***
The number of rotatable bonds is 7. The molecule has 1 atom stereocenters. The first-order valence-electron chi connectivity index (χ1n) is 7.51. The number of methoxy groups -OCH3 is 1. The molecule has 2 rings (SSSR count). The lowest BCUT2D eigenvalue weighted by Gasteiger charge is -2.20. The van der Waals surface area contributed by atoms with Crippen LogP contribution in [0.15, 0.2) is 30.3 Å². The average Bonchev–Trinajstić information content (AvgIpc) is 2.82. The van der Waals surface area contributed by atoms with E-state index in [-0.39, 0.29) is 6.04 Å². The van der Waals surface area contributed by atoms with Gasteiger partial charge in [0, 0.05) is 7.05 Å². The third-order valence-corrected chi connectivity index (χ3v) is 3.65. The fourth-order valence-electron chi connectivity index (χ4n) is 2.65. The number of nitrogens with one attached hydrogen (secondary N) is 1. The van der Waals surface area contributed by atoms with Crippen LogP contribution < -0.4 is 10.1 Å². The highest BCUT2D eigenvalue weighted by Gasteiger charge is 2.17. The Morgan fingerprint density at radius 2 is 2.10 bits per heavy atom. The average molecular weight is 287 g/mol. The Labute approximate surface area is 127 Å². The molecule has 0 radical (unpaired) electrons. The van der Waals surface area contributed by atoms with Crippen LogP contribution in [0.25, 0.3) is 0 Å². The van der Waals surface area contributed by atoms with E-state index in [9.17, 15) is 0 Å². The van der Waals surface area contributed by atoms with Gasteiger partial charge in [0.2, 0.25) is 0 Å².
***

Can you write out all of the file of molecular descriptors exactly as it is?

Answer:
The number of rotatable bonds is 7. The molecule has 1 atom stereocenters. The first-order valence-electron chi connectivity index (χ1n) is 7.51. The number of methoxy groups -OCH3 is 1. The molecule has 2 rings (SSSR count). The lowest BCUT2D eigenvalue weighted by Gasteiger charge is -2.20. The van der Waals surface area contributed by atoms with Crippen LogP contribution in [0.15, 0.2) is 30.3 Å². The average Bonchev–Trinajstić information content (AvgIpc) is 2.82. The van der Waals surface area contributed by atoms with E-state index in [-0.39, 0.29) is 6.04 Å². The van der Waals surface area contributed by atoms with Gasteiger partial charge in [0, 0.05) is 7.05 Å². The third-order valence-corrected chi connectivity index (χ3v) is 3.65. The fourth-order valence-electron chi connectivity index (χ4n) is 2.65. The number of nitrogens with one attached hydrogen (secondary N) is 1. The van der Waals surface area contributed by atoms with Crippen LogP contribution < -0.4 is 10.1 Å². The highest BCUT2D eigenvalue weighted by Gasteiger charge is 2.17. The Morgan fingerprint density at radius 2 is 2.10 bits per heavy atom. The average molecular weight is 287 g/mol. The Labute approximate surface area is 127 Å². The molecule has 0 radical (unpaired) electrons. The van der Waals surface area contributed by atoms with Crippen LogP contribution in [0.25, 0.3) is 0 Å². The van der Waals surface area contributed by atoms with E-state index in [9.17, 15) is 0 Å². The van der Waals surface area contributed by atoms with Gasteiger partial charge in [0.2, 0.25) is 0 Å².